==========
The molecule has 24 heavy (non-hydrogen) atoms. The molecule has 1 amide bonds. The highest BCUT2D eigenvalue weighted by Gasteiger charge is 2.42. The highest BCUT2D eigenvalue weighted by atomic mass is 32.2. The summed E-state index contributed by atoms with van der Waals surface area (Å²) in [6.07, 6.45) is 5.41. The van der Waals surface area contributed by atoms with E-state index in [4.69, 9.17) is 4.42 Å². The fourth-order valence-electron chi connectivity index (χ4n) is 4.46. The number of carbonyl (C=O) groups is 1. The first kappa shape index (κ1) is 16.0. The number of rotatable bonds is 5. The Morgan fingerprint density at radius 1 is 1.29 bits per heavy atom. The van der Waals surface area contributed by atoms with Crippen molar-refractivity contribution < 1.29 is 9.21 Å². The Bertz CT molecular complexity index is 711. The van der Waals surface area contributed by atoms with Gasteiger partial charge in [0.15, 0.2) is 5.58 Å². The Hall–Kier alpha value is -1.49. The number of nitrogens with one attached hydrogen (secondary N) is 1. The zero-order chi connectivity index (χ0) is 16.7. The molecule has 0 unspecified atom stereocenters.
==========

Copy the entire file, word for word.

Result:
The molecule has 24 heavy (non-hydrogen) atoms. The molecule has 1 amide bonds. The highest BCUT2D eigenvalue weighted by Gasteiger charge is 2.42. The highest BCUT2D eigenvalue weighted by atomic mass is 32.2. The summed E-state index contributed by atoms with van der Waals surface area (Å²) in [6.07, 6.45) is 5.41. The van der Waals surface area contributed by atoms with E-state index in [4.69, 9.17) is 4.42 Å². The fourth-order valence-electron chi connectivity index (χ4n) is 4.46. The number of carbonyl (C=O) groups is 1. The first kappa shape index (κ1) is 16.0. The number of rotatable bonds is 5. The Morgan fingerprint density at radius 1 is 1.29 bits per heavy atom. The van der Waals surface area contributed by atoms with Crippen molar-refractivity contribution < 1.29 is 9.21 Å². The Bertz CT molecular complexity index is 711. The van der Waals surface area contributed by atoms with Gasteiger partial charge in [0.15, 0.2) is 5.58 Å². The Hall–Kier alpha value is -1.49. The number of nitrogens with one attached hydrogen (secondary N) is 1. The zero-order chi connectivity index (χ0) is 16.7. The molecule has 0 unspecified atom stereocenters.